Diagnose and Treat to Save Lives: Decreasing Deaths Among People with HIV


Around 15,500 people with HIV died from any cause in 2018.


Death rates* among people with HIV decreased by about 37% from 2010 to 2018.

1 in 3

About 1 in 3 deaths among people with HIV were due to HIV-related causes in 2017.


About 1.2 million people are living with HIV in the United States. Improvements in HIV care and treatment have made it possible for people with HIV to live nearly as long as people who don’t have HIV. Yet, in 2017 HIV was among the 10 leading causes of death for some groups. To decrease HIV-related deaths, people need to know their HIV status so they can take medicine to treat HIV and get the virus under control if they have it. People who have HIV and control the virus can live long, healthy lives and have effectively no risk of sexually transmitting HIV.

*  Age-adjusted rates per 1,000 people with HIV were calculated using the US 2000 standard population.
† HIV that is under control or virally suppressed means less than 200 copies of HIV per milliliter of blood.


HIV-related deaths are preventable but persist.

  • From 2010 to 2017, rates of HIV-related deaths decreased overall for people with HIV, yet differences continue to exist for certain populations.
  • In 2017, by race/ethnicity, Black/African American people had a higher rate of HIV-related deaths compared to White and Hispanic/Latino people.
  • In 2017, by US geographic region, rates of HIV-related deaths were higher among people in the South compared to other regions.
  • In 2017, populations with higher rates of HIV-related deaths also had lower proportions of individuals with their virus under control.
  • Other research suggests that social and structural factors, such as poverty, unemployment, lack of health insurance or access to care, and HIV-related stigma could affect timely diagnosis and access to treatment and contribute to higher rates of HIV-related deaths among Black/African American people and people in the South.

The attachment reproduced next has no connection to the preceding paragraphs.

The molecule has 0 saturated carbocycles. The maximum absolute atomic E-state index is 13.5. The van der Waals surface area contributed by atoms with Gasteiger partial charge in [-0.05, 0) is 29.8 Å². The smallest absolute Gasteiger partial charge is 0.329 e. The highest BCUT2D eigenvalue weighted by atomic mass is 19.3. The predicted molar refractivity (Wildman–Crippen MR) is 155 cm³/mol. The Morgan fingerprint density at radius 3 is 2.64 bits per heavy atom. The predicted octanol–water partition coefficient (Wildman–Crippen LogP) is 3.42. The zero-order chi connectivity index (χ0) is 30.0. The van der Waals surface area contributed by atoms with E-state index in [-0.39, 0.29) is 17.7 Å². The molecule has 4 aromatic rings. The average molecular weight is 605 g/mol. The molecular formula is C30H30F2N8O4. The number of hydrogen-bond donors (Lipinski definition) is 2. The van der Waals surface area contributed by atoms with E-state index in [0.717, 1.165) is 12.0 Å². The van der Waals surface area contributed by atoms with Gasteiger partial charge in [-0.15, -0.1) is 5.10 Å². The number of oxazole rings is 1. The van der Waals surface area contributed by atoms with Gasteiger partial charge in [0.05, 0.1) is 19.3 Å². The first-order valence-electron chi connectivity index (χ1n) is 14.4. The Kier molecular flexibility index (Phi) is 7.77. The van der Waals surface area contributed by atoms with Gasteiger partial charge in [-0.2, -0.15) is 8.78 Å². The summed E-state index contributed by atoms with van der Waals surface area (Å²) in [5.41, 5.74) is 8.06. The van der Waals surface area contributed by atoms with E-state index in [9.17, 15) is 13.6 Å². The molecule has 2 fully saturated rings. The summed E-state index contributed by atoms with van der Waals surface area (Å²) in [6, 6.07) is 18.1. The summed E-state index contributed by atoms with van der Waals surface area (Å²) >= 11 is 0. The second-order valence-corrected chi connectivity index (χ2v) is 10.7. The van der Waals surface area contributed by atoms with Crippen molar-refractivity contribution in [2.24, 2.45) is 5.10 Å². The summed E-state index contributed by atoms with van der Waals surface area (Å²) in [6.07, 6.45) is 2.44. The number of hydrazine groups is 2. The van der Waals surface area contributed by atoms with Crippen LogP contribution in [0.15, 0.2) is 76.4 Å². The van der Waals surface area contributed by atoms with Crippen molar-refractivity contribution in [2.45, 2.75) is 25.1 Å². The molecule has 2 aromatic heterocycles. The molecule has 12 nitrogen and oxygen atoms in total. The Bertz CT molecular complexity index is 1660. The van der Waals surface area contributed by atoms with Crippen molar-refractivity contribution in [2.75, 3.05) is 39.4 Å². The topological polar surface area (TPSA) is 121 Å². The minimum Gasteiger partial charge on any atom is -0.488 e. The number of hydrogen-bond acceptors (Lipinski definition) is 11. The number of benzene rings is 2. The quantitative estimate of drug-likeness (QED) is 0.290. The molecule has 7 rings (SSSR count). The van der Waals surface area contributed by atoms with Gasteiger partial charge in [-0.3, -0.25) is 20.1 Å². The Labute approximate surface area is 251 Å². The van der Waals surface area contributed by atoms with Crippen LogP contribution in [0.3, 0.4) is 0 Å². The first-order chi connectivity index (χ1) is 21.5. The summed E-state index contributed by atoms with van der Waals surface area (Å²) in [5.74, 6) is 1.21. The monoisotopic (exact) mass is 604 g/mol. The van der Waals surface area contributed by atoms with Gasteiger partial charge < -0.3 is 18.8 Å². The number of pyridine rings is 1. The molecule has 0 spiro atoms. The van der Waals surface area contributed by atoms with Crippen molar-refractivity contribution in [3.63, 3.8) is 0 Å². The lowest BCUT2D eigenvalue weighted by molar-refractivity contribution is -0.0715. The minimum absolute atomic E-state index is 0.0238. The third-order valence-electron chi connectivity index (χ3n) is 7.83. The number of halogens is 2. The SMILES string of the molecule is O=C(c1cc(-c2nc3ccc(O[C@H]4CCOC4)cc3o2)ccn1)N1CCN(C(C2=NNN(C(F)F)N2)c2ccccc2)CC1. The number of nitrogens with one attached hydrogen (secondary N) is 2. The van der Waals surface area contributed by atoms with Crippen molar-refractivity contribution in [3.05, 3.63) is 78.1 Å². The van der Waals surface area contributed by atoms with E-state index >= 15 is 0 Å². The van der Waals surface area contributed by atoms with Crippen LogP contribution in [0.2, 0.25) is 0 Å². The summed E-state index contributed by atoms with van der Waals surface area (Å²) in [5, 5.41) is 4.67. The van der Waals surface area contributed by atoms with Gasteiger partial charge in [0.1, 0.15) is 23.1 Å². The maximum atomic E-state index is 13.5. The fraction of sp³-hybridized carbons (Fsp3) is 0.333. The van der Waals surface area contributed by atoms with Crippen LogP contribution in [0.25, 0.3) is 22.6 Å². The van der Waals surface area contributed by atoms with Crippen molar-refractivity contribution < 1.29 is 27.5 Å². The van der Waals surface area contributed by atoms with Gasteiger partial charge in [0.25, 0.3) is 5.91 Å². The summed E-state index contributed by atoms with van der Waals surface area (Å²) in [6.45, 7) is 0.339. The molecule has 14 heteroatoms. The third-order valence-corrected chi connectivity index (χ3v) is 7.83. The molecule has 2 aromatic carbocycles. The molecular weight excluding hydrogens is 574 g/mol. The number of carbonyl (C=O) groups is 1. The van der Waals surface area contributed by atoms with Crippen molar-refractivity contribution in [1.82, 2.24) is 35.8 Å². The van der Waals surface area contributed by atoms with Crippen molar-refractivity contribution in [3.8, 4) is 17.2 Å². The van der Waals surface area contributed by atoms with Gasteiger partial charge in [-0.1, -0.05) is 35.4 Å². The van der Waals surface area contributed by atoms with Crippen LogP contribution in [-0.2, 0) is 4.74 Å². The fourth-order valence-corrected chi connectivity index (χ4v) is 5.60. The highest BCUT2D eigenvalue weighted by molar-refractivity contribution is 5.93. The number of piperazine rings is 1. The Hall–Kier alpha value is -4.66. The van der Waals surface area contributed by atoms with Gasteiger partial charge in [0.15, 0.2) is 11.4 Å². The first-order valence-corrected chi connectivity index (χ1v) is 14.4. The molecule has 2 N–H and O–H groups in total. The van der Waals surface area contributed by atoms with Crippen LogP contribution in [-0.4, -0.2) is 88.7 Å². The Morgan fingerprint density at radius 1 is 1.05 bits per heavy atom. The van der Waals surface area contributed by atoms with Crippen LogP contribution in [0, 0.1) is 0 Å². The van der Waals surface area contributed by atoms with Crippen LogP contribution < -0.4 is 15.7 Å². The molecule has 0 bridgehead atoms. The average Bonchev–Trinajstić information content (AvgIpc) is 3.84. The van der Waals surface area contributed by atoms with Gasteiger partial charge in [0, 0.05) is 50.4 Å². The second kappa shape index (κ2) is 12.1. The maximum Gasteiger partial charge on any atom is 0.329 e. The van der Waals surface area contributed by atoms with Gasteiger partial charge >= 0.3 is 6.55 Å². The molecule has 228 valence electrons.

Among people with HIV, deaths from all causes decreased mainly because of declines in HIV-related deaths.

The figure shows decreasing death rates among people with HIV. Rates of total deaths declined from 19.4 in 2010 to 12.3 in 2018; rates of non-HIV-related deaths declined from 9.3 in 2010 to 8.5 in 2017; and rates of HIV-related deaths declined from 9.1 in 2010 to 4.7 in 2017.

Racial and ethnic differences in HIV-related deaths continue to exist.

The figure shows the differences in HIV-related deaths by race/ethnicity. About 7 out of 1,000 individuals of multiple races with HIV died from HIV-related causes; about 6 out of 1,000 Blacks/African Americans with HIV died from HIV-related causes; about 4 out of 1,000 Hispanics/Latinos with HIV died from HIV-related causes; about 4 out of 1,000 Whites with HIV died from HIV-related causes; about 3 out of 1,000 American Indians/Alaska Natives with HIV died from HIV-related causes.

Note:  Age-adjusted rates of HIV-related deaths per 1,000 people with HIV in 2017. Native Hawaiians and Other Pacific Islanders and Asians are excluded because less than 85% of deaths in 2017 had a known underlying cause of death. Rates calculated for American Indians/Alaska Natives are based on less than 12 deaths; these rates are considered unstable should be interpreted with caution.

Rates of HIV-related deaths were highest in the South. §